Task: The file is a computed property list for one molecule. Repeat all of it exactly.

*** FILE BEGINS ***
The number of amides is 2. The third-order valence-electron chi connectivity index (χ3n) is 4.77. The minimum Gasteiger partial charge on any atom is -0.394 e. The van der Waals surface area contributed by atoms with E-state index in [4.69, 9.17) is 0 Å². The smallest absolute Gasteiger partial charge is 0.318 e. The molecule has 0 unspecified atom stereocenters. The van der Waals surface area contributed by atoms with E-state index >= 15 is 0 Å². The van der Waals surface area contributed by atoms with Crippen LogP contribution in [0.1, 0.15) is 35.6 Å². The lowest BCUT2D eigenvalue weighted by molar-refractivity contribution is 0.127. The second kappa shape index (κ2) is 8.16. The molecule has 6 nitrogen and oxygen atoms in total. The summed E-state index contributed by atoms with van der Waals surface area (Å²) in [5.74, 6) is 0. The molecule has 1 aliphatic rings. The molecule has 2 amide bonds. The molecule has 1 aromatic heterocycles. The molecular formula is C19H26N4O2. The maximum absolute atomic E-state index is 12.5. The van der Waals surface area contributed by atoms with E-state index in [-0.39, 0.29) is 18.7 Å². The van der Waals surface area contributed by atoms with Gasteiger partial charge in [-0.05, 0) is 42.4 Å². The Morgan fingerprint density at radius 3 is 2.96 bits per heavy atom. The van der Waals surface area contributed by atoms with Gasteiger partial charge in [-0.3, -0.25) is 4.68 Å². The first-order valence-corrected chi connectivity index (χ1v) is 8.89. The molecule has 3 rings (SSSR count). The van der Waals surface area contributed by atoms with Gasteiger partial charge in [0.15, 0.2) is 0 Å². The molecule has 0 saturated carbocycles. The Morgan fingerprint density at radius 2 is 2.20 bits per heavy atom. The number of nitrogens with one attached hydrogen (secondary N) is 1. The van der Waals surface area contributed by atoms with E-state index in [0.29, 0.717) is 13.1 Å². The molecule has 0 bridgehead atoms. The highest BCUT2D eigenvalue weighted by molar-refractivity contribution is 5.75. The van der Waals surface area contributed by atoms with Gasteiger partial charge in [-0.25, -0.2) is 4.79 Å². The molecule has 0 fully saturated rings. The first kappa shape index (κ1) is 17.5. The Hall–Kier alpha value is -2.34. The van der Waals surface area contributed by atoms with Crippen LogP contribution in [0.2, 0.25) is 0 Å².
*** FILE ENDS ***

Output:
The number of amides is 2. The third-order valence-electron chi connectivity index (χ3n) is 4.77. The minimum Gasteiger partial charge on any atom is -0.394 e. The van der Waals surface area contributed by atoms with E-state index in [4.69, 9.17) is 0 Å². The smallest absolute Gasteiger partial charge is 0.318 e. The molecule has 0 unspecified atom stereocenters. The van der Waals surface area contributed by atoms with E-state index >= 15 is 0 Å². The van der Waals surface area contributed by atoms with Crippen LogP contribution in [0.1, 0.15) is 35.6 Å². The lowest BCUT2D eigenvalue weighted by molar-refractivity contribution is 0.127. The second kappa shape index (κ2) is 8.16. The molecule has 6 nitrogen and oxygen atoms in total. The summed E-state index contributed by atoms with van der Waals surface area (Å²) in [5.74, 6) is 0. The molecule has 1 aliphatic rings. The molecule has 2 amide bonds. The molecule has 1 aromatic heterocycles. The molecular formula is C19H26N4O2. The maximum absolute atomic E-state index is 12.5. The van der Waals surface area contributed by atoms with E-state index in [-0.39, 0.29) is 18.7 Å². The van der Waals surface area contributed by atoms with Gasteiger partial charge in [-0.05, 0) is 42.4 Å². The Morgan fingerprint density at radius 3 is 2.96 bits per heavy atom. The van der Waals surface area contributed by atoms with Gasteiger partial charge in [-0.3, -0.25) is 4.68 Å². The first-order valence-corrected chi connectivity index (χ1v) is 8.89. The molecule has 3 rings (SSSR count). The van der Waals surface area contributed by atoms with Gasteiger partial charge in [0.15, 0.2) is 0 Å². The molecule has 0 saturated carbocycles. The Morgan fingerprint density at radius 2 is 2.20 bits per heavy atom. The number of nitrogens with one attached hydrogen (secondary N) is 1. The van der Waals surface area contributed by atoms with E-state index in [0.29, 0.717) is 13.1 Å². The molecule has 0 bridgehead atoms. The highest BCUT2D eigenvalue weighted by molar-refractivity contribution is 5.75. The van der Waals surface area contributed by atoms with Gasteiger partial charge in [-0.25, -0.2) is 4.79 Å². The molecule has 0 fully saturated rings. The first kappa shape index (κ1) is 17.5. The Hall–Kier alpha value is -2.34. The van der Waals surface area contributed by atoms with Crippen LogP contribution in [0.2, 0.25) is 0 Å².